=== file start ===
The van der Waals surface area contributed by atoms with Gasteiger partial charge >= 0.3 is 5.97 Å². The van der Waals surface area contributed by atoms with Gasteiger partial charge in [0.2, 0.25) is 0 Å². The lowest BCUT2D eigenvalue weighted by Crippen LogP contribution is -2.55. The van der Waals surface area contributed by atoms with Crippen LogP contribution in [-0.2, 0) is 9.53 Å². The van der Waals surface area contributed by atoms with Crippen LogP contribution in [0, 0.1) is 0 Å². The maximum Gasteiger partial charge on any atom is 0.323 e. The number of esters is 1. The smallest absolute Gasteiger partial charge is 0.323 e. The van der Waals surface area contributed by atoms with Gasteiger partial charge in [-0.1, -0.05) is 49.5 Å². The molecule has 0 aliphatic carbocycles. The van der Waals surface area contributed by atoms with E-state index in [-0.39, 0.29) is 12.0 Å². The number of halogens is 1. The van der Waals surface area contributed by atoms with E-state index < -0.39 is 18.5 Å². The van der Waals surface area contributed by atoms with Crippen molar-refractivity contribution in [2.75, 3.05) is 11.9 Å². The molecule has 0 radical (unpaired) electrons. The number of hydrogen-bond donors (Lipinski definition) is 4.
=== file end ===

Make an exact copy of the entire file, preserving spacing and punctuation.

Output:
The van der Waals surface area contributed by atoms with Gasteiger partial charge >= 0.3 is 5.97 Å². The van der Waals surface area contributed by atoms with Gasteiger partial charge in [0.2, 0.25) is 0 Å². The lowest BCUT2D eigenvalue weighted by Crippen LogP contribution is -2.55. The van der Waals surface area contributed by atoms with Crippen LogP contribution in [-0.2, 0) is 9.53 Å². The van der Waals surface area contributed by atoms with Crippen LogP contribution in [0, 0.1) is 0 Å². The maximum Gasteiger partial charge on any atom is 0.323 e. The number of esters is 1. The smallest absolute Gasteiger partial charge is 0.323 e. The van der Waals surface area contributed by atoms with Gasteiger partial charge in [-0.1, -0.05) is 49.5 Å². The molecule has 0 aliphatic carbocycles. The van der Waals surface area contributed by atoms with E-state index in [-0.39, 0.29) is 12.0 Å². The number of halogens is 1. The van der Waals surface area contributed by atoms with E-state index < -0.39 is 18.5 Å². The van der Waals surface area contributed by atoms with Crippen molar-refractivity contribution in [2.75, 3.05) is 11.9 Å². The molecule has 0 radical (unpaired) electrons. The number of hydrogen-bond donors (Lipinski definition) is 4.